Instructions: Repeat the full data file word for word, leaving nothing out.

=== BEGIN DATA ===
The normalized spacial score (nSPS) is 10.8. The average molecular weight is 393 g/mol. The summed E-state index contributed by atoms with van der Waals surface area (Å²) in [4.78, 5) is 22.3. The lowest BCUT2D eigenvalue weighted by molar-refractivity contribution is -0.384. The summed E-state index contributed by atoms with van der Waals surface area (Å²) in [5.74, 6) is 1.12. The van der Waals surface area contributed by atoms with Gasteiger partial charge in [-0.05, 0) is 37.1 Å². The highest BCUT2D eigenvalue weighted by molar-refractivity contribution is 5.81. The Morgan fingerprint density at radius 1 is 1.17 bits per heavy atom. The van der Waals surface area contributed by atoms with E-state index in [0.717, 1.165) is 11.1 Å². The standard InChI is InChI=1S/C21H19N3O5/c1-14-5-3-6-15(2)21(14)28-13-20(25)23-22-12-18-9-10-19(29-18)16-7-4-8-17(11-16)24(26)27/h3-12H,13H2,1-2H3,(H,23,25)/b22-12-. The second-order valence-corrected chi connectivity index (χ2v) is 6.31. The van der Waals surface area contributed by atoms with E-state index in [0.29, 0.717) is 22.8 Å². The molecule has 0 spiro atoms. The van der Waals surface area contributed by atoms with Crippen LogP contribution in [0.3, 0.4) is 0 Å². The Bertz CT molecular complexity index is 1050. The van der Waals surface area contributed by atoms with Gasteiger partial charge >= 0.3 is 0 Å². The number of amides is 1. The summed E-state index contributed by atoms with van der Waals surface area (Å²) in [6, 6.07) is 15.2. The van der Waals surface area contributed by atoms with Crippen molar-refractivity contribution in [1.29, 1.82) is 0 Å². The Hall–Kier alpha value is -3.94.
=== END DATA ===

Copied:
The normalized spacial score (nSPS) is 10.8. The average molecular weight is 393 g/mol. The summed E-state index contributed by atoms with van der Waals surface area (Å²) in [4.78, 5) is 22.3. The lowest BCUT2D eigenvalue weighted by molar-refractivity contribution is -0.384. The summed E-state index contributed by atoms with van der Waals surface area (Å²) in [5.74, 6) is 1.12. The van der Waals surface area contributed by atoms with Gasteiger partial charge in [-0.05, 0) is 37.1 Å². The highest BCUT2D eigenvalue weighted by molar-refractivity contribution is 5.81. The Morgan fingerprint density at radius 1 is 1.17 bits per heavy atom. The van der Waals surface area contributed by atoms with E-state index in [0.717, 1.165) is 11.1 Å². The standard InChI is InChI=1S/C21H19N3O5/c1-14-5-3-6-15(2)21(14)28-13-20(25)23-22-12-18-9-10-19(29-18)16-7-4-8-17(11-16)24(26)27/h3-12H,13H2,1-2H3,(H,23,25)/b22-12-. The second-order valence-corrected chi connectivity index (χ2v) is 6.31. The van der Waals surface area contributed by atoms with E-state index in [0.29, 0.717) is 22.8 Å². The molecule has 0 spiro atoms. The van der Waals surface area contributed by atoms with Crippen LogP contribution in [0.3, 0.4) is 0 Å². The Bertz CT molecular complexity index is 1050. The van der Waals surface area contributed by atoms with Gasteiger partial charge >= 0.3 is 0 Å². The number of amides is 1. The summed E-state index contributed by atoms with van der Waals surface area (Å²) in [6, 6.07) is 15.2. The van der Waals surface area contributed by atoms with Crippen molar-refractivity contribution in [1.29, 1.82) is 0 Å². The Hall–Kier alpha value is -3.94.